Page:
#8 Drug wholesaler. Drug wholesalers are the distributors in the healthcare supply chain. Their basic business model is to buy large volumes of generics and other drugs from manufactures at a discount and get them to where they are dispensed, such as retail pharmacies and hospitals. Approximately 90% of drugs in the United States are handled by three major players (AmerisourceBergen, Cardinal Health, and McKesson); as other players consolidate and there’s increasing political and consumer backlash on drug pricing, it’s likely that drug wholesalers will see increased margin compression. Given the strong market presence of the three dominant players in this segment, it’s incredibly difficult for any newcomers to compete against the incumbents. My partner Alex Rampell likes to say that the battle between startups and incumbents is whether startups get distribution before incumbents get innovation. It’s unclear how innovators would secure distribution here, but, with the importance of logistics and the reliance on antiquated systems, there may be opportunities for new technologies to create real value for distributors (for example, by alleviating escalating pressures to reduce costs while protecting margins).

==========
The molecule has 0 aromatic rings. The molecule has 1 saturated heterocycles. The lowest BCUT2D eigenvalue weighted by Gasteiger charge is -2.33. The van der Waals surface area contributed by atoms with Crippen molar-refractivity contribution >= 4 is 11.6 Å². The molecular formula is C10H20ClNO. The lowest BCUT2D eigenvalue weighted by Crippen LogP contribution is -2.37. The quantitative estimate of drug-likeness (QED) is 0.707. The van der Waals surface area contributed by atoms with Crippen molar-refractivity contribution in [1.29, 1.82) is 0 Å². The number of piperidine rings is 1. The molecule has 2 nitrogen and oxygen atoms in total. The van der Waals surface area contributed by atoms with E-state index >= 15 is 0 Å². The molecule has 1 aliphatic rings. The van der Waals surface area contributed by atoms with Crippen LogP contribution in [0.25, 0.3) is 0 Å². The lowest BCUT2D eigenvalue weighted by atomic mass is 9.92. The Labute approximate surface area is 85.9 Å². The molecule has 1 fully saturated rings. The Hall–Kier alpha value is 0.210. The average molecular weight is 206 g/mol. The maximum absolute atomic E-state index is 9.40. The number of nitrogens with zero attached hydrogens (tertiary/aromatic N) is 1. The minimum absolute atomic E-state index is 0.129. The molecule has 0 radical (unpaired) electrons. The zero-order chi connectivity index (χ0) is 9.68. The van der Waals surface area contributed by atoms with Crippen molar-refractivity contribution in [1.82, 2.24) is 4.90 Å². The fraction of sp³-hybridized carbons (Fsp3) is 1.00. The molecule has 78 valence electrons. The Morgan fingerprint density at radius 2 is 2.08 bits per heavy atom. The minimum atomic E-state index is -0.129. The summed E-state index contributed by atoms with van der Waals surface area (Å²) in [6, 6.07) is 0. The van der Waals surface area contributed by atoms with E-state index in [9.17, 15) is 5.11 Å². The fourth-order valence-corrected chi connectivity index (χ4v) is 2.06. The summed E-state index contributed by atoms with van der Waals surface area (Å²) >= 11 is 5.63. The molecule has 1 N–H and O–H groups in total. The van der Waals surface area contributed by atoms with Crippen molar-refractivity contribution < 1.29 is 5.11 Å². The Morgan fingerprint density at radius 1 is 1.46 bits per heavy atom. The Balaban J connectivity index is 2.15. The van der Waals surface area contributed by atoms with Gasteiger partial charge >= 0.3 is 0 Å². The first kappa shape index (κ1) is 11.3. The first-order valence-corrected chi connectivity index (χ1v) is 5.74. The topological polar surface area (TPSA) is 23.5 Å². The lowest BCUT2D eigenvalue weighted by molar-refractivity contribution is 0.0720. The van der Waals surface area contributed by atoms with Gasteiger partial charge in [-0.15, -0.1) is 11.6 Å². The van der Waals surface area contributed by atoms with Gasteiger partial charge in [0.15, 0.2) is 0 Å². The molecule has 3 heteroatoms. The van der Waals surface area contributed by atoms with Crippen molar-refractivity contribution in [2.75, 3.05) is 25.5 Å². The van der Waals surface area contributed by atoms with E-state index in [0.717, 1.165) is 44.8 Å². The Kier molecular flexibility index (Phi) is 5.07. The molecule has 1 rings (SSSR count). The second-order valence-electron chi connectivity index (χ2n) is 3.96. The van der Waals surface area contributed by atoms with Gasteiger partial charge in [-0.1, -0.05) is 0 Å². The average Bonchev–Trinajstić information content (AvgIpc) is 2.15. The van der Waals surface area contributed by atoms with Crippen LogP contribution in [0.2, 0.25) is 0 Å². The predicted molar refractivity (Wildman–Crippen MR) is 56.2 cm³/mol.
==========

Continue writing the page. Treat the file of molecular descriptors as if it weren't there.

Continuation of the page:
#9 Self-insured employers. Some large companies, instead of establishing plans and premium cost-sharing subsidies with an insurance company, may instead assume the financial risk for providing health benefits to their employees themselves since it’s more cost effective for them to do so. This also opens up the opportunity for early stage companies, whether through that employer owning healthcare spending decisions (and associated data) or as a backdoor into insurance companies. Because these companies still need to hire large insurers to process their claims via a relationship called Administrative Services Only (ASO), employers can influence their ASO to contract with desired healthcare services/products directly for their much larger fully insured population. In this way, self-insured employers can be a great launching pad for startups to build a base of evidence and then leverage that data to make a sale to insurance companies. But there are also downsides to this approach: Benefits managers in companies are already inundated with pitches, so getting initial traction may be tricky; and as with many such large enterprises the sales cycle can be very long. Expect to demonstrate some sort of value to the employer (read: pilot); to educate their employees (read: B2B2C!); and to wait until the next open enrollment period gets rolled out across the company.